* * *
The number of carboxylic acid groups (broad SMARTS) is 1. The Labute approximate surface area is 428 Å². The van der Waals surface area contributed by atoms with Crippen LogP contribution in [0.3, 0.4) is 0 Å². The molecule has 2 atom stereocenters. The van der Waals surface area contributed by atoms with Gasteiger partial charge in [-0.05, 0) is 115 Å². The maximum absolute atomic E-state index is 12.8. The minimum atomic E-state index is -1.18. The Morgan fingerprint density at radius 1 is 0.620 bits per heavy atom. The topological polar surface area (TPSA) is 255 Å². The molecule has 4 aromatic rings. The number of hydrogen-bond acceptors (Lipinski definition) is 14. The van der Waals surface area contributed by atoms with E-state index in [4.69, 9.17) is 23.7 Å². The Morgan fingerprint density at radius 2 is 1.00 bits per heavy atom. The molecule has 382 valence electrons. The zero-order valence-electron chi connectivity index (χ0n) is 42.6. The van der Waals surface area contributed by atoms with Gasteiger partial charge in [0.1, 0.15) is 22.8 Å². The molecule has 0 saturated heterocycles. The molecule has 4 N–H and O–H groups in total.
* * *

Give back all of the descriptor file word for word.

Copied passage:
The number of carboxylic acid groups (broad SMARTS) is 1. The Labute approximate surface area is 428 Å². The van der Waals surface area contributed by atoms with Crippen LogP contribution in [0.3, 0.4) is 0 Å². The molecule has 2 atom stereocenters. The van der Waals surface area contributed by atoms with Gasteiger partial charge in [-0.05, 0) is 115 Å². The maximum absolute atomic E-state index is 12.8. The minimum atomic E-state index is -1.18. The Morgan fingerprint density at radius 1 is 0.620 bits per heavy atom. The topological polar surface area (TPSA) is 255 Å². The molecule has 4 aromatic rings. The number of hydrogen-bond acceptors (Lipinski definition) is 14. The van der Waals surface area contributed by atoms with E-state index in [4.69, 9.17) is 23.7 Å². The Morgan fingerprint density at radius 2 is 1.00 bits per heavy atom. The molecule has 382 valence electrons. The zero-order valence-electron chi connectivity index (χ0n) is 42.6. The van der Waals surface area contributed by atoms with Gasteiger partial charge in [0.1, 0.15) is 22.8 Å². The molecule has 0 saturated heterocycles. The molecule has 4 N–H and O–H groups in total.